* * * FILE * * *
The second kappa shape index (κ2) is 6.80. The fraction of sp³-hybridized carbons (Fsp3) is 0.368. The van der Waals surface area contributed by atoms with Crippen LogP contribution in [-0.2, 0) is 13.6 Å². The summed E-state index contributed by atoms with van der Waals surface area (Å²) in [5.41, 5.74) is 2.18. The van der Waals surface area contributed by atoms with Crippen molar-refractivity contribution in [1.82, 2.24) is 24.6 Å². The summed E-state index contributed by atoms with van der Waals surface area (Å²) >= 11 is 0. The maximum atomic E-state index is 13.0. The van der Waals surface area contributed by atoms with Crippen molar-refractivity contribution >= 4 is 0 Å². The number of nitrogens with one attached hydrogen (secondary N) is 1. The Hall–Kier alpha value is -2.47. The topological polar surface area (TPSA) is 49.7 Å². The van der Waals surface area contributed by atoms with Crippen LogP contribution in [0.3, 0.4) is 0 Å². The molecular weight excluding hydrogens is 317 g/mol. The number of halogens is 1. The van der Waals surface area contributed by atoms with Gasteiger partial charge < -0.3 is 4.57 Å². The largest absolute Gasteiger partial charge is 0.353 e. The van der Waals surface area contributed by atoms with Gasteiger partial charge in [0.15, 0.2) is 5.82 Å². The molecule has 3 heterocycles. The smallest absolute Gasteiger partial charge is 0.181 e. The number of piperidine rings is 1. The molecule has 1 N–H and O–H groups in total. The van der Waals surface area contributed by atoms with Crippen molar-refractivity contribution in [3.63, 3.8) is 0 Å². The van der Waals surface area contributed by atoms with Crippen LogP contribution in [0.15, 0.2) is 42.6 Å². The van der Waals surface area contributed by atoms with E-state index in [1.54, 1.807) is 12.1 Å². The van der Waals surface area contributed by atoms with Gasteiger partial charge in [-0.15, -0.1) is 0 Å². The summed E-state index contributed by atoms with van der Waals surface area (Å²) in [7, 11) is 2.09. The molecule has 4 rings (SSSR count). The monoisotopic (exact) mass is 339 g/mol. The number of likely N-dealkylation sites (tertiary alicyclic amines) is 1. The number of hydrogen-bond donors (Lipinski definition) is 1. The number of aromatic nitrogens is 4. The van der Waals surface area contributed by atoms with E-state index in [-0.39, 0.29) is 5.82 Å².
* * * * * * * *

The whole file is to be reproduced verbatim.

The second kappa shape index (κ2) is 6.80. The fraction of sp³-hybridized carbons (Fsp3) is 0.368. The van der Waals surface area contributed by atoms with Crippen LogP contribution in [-0.2, 0) is 13.6 Å². The summed E-state index contributed by atoms with van der Waals surface area (Å²) in [5.41, 5.74) is 2.18. The van der Waals surface area contributed by atoms with Crippen molar-refractivity contribution in [1.82, 2.24) is 24.6 Å². The summed E-state index contributed by atoms with van der Waals surface area (Å²) >= 11 is 0. The maximum atomic E-state index is 13.0. The van der Waals surface area contributed by atoms with Crippen molar-refractivity contribution >= 4 is 0 Å². The number of nitrogens with one attached hydrogen (secondary N) is 1. The Hall–Kier alpha value is -2.47. The topological polar surface area (TPSA) is 49.7 Å². The van der Waals surface area contributed by atoms with Crippen LogP contribution in [0.3, 0.4) is 0 Å². The molecular weight excluding hydrogens is 317 g/mol. The number of halogens is 1. The van der Waals surface area contributed by atoms with Gasteiger partial charge < -0.3 is 4.57 Å². The largest absolute Gasteiger partial charge is 0.353 e. The van der Waals surface area contributed by atoms with Gasteiger partial charge in [0.15, 0.2) is 5.82 Å². The molecule has 3 heterocycles. The smallest absolute Gasteiger partial charge is 0.181 e. The number of piperidine rings is 1. The molecule has 1 N–H and O–H groups in total. The van der Waals surface area contributed by atoms with Crippen molar-refractivity contribution in [3.63, 3.8) is 0 Å². The van der Waals surface area contributed by atoms with Crippen LogP contribution in [0.15, 0.2) is 42.6 Å². The van der Waals surface area contributed by atoms with E-state index in [1.54, 1.807) is 12.1 Å². The van der Waals surface area contributed by atoms with Gasteiger partial charge in [-0.15, -0.1) is 0 Å². The summed E-state index contributed by atoms with van der Waals surface area (Å²) in [7, 11) is 2.09. The molecule has 4 rings (SSSR count). The monoisotopic (exact) mass is 339 g/mol. The number of likely N-dealkylation sites (tertiary alicyclic amines) is 1. The number of hydrogen-bond donors (Lipinski definition) is 1. The number of aromatic nitrogens is 4. The van der Waals surface area contributed by atoms with E-state index in [-0.39, 0.29) is 5.82 Å².